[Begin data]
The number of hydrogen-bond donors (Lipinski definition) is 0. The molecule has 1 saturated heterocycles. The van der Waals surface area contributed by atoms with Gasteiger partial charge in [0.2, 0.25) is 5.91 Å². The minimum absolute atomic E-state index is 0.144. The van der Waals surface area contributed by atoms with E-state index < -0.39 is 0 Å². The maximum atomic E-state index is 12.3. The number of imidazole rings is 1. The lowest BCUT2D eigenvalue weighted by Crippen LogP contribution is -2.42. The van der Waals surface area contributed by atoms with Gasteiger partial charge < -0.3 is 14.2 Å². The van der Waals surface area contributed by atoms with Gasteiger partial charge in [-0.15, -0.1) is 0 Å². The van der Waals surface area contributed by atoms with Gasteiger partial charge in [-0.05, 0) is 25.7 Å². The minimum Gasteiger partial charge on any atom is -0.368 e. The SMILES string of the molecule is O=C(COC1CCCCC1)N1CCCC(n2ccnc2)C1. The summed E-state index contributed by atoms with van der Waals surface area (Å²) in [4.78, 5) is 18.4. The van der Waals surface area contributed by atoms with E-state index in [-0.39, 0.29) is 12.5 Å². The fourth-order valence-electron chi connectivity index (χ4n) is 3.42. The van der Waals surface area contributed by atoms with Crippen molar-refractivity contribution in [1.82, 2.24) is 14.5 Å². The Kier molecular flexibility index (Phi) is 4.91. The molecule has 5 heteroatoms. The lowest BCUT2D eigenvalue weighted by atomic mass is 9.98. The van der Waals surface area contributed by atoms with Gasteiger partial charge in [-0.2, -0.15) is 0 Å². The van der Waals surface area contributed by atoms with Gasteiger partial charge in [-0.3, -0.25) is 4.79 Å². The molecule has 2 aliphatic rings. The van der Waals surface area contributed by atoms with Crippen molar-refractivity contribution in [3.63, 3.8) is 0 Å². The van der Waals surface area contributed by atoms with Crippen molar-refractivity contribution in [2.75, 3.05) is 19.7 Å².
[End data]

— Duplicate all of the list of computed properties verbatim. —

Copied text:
The number of hydrogen-bond donors (Lipinski definition) is 0. The molecule has 1 saturated heterocycles. The van der Waals surface area contributed by atoms with Gasteiger partial charge in [0.2, 0.25) is 5.91 Å². The minimum absolute atomic E-state index is 0.144. The van der Waals surface area contributed by atoms with E-state index < -0.39 is 0 Å². The maximum atomic E-state index is 12.3. The number of imidazole rings is 1. The lowest BCUT2D eigenvalue weighted by Crippen LogP contribution is -2.42. The van der Waals surface area contributed by atoms with Gasteiger partial charge < -0.3 is 14.2 Å². The van der Waals surface area contributed by atoms with Gasteiger partial charge in [-0.15, -0.1) is 0 Å². The van der Waals surface area contributed by atoms with Gasteiger partial charge in [-0.05, 0) is 25.7 Å². The minimum Gasteiger partial charge on any atom is -0.368 e. The SMILES string of the molecule is O=C(COC1CCCCC1)N1CCCC(n2ccnc2)C1. The summed E-state index contributed by atoms with van der Waals surface area (Å²) in [4.78, 5) is 18.4. The van der Waals surface area contributed by atoms with E-state index in [-0.39, 0.29) is 12.5 Å². The fourth-order valence-electron chi connectivity index (χ4n) is 3.42. The van der Waals surface area contributed by atoms with Crippen molar-refractivity contribution in [1.82, 2.24) is 14.5 Å². The Kier molecular flexibility index (Phi) is 4.91. The molecule has 5 heteroatoms. The lowest BCUT2D eigenvalue weighted by atomic mass is 9.98. The van der Waals surface area contributed by atoms with Gasteiger partial charge in [-0.2, -0.15) is 0 Å². The van der Waals surface area contributed by atoms with Gasteiger partial charge in [-0.3, -0.25) is 4.79 Å². The molecule has 2 aliphatic rings. The van der Waals surface area contributed by atoms with Crippen molar-refractivity contribution in [3.63, 3.8) is 0 Å². The van der Waals surface area contributed by atoms with Crippen molar-refractivity contribution in [2.75, 3.05) is 19.7 Å².